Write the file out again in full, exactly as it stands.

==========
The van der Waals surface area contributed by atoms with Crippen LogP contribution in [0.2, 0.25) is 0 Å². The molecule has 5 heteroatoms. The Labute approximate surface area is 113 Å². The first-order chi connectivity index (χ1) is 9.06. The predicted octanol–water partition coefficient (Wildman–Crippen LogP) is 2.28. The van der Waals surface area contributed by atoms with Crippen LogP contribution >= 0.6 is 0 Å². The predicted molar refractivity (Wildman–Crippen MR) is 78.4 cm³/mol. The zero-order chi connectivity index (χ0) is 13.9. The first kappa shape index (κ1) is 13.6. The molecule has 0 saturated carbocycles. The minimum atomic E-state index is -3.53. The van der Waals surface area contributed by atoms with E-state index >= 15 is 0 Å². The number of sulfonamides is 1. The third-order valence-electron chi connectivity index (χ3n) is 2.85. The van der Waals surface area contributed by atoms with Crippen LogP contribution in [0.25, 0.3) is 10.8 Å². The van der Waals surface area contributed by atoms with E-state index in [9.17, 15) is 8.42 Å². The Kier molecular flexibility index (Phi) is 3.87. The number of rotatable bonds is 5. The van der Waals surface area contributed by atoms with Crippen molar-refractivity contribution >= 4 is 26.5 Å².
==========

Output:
The van der Waals surface area contributed by atoms with Crippen LogP contribution in [0.2, 0.25) is 0 Å². The molecule has 5 heteroatoms. The Labute approximate surface area is 113 Å². The first-order chi connectivity index (χ1) is 9.06. The predicted octanol–water partition coefficient (Wildman–Crippen LogP) is 2.28. The van der Waals surface area contributed by atoms with Crippen LogP contribution >= 0.6 is 0 Å². The predicted molar refractivity (Wildman–Crippen MR) is 78.4 cm³/mol. The zero-order chi connectivity index (χ0) is 13.9. The first kappa shape index (κ1) is 13.6. The molecule has 0 saturated carbocycles. The minimum atomic E-state index is -3.53. The van der Waals surface area contributed by atoms with E-state index >= 15 is 0 Å². The number of sulfonamides is 1. The third-order valence-electron chi connectivity index (χ3n) is 2.85. The van der Waals surface area contributed by atoms with Crippen LogP contribution in [0.25, 0.3) is 10.8 Å². The van der Waals surface area contributed by atoms with E-state index in [9.17, 15) is 8.42 Å². The Kier molecular flexibility index (Phi) is 3.87. The number of rotatable bonds is 5. The van der Waals surface area contributed by atoms with Crippen molar-refractivity contribution >= 4 is 26.5 Å².